Australian Steve Irwin was a world famous, high-spirited, lively host of The Crocodile Hunter television series. A conservationist, he was also part of other shows and documentaries on wildlife and environment. He was known for close encounters with some of the most dangerous and endangered animals in various jungles. He died after being pierced in the chest by a stingray barb while filming in Australia's Great Barrier Reef.
Julian Assange made headlines all over the world in 2010 when WikiLeaks, a non-profit organization founded by him, gained international attention after publishing leaks, such as the Afghanistan war logs and Iraq war logs. After dodging arrest for several years, he was finally arrested in 2019 and is currently imprisoned in HM Prison Belmarsh.
Australian Aboriginal activist Burnum Burnum was separated from his family as an infant and grew up in a mission home. The Churchill Scholarship winner was a law graduate and also excelled in rugby. He is best remembered for erecting the aboriginal flag in Dover during the Australian bicentenary celebrations.
Edith Cowan was an Australian social reformer best remembered for serving as a member of parliament; she was the first Australian woman to do so. She is also remembered for working for the welfare and rights of children and women. In recognition of her contribution, Cowan has been depicted on Australia's fifty-dollar note since 1995.
Charles Perkins had initially been a footballer who played for teams such as Everton and coached Pan-Hellenic to fund his university studies. He later gained recognition as an Aboriginal activist after organizing the Freedom Ride to protest against racial discrimination and became the Secretary of the Department of Aboriginal Affairs.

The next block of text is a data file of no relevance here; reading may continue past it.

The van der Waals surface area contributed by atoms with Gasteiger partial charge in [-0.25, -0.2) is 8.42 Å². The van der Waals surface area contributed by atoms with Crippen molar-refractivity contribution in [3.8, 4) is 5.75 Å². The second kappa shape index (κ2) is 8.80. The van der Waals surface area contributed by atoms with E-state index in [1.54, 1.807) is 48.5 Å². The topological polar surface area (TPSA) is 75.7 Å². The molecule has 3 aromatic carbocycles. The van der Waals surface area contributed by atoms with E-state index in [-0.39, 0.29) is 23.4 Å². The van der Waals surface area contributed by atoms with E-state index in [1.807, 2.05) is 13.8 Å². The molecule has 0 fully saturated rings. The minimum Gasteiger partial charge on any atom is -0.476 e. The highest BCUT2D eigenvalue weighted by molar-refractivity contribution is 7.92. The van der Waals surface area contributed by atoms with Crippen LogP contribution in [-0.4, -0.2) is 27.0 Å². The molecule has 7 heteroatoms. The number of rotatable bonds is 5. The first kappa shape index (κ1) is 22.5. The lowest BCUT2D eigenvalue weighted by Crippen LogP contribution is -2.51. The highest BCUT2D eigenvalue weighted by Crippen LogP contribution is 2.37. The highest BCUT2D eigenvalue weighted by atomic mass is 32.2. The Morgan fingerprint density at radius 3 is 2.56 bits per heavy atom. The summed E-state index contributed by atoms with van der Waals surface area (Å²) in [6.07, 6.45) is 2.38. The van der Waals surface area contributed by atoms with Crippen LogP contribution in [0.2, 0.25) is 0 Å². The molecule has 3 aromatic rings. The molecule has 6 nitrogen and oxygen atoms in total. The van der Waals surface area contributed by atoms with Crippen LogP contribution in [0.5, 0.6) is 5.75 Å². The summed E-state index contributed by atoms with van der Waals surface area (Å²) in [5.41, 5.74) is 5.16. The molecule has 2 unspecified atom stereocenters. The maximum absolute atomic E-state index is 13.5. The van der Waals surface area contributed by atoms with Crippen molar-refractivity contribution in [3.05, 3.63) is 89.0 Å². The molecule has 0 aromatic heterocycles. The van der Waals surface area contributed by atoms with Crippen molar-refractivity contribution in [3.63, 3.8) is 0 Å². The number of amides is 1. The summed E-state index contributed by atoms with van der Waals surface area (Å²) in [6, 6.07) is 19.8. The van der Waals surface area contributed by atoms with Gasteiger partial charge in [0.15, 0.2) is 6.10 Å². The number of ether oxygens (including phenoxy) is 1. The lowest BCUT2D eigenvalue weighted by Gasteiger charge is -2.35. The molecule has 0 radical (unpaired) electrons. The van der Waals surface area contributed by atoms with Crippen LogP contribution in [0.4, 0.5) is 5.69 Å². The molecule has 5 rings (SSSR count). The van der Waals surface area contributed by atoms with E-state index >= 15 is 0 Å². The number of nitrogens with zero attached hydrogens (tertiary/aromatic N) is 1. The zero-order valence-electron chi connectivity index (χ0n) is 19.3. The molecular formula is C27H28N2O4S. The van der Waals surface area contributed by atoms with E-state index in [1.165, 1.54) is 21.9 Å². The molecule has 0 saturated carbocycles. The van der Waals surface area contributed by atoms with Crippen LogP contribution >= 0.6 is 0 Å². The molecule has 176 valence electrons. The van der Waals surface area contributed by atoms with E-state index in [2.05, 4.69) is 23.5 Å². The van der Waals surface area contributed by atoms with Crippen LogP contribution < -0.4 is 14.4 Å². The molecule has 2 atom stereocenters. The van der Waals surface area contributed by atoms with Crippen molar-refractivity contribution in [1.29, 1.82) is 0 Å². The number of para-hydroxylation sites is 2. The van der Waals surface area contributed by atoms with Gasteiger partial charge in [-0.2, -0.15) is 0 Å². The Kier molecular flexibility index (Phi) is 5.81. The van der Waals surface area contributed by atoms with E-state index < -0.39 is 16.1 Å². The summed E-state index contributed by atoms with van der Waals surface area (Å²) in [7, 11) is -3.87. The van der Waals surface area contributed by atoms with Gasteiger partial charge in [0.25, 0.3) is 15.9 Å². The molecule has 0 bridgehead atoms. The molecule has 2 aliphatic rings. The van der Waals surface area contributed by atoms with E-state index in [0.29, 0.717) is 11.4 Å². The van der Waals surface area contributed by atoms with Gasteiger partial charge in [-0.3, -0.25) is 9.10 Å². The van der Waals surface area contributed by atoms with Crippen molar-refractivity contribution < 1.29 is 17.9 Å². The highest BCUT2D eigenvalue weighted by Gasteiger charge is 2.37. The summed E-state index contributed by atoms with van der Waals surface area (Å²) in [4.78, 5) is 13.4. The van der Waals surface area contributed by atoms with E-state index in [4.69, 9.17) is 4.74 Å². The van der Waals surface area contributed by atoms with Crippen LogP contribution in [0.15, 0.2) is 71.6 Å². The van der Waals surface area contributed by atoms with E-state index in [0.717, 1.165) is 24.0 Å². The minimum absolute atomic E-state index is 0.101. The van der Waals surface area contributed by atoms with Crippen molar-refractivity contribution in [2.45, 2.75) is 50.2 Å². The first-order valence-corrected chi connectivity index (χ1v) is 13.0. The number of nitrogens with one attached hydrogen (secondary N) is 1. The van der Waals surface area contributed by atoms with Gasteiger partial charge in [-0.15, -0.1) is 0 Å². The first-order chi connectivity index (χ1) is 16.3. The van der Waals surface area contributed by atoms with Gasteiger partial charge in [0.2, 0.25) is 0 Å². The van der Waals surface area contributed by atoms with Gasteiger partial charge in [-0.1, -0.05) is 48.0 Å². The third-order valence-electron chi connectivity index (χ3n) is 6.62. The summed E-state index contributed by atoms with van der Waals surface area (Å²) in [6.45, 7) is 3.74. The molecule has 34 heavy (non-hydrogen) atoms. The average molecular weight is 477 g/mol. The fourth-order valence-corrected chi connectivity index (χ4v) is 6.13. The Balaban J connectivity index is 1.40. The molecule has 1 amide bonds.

Oodgeroo Noonuccal was an Aboriginal Australian poet, political activist, artist, and educator. She became the first Aboriginal Australian to publish a book of verse. She emerged as a prominent political activist in the 1960s and campaigned for aboriginal rights. She was appointed a Member of the Order of the British Empire and won many literary awards.
Catherine Helen Spence was a 19th-century Scottish-born Australian author, teacher, journalist, and politician. One of the leading suffragists of her era, she was also a minister of religion and social worker. She supported electoral proportional representation. Australian writer and feminist Miles Franklin called her the "Greatest Australian Woman".
Dorothy Hewett was an Australian feminist poet, novelist, and playwright, often credited to be one of Australia's best-loved and most respected writers. She studied English at the University of Western Australia (UWA) and wrote for a Communist newspaper under a pseudonym. Over time, she established herself as a prominent author of feminist literature. She received the Christopher Brennan Award.
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Born to Irish immigrants in Australia, Bernard O'Dowd became a head teacher at 17. He lost his teaching job for his radical views and was branded a heretic, but unperturbed, he opened his own school. A talented poet, he had also worked as a lawyer, a journalist, and a librarian.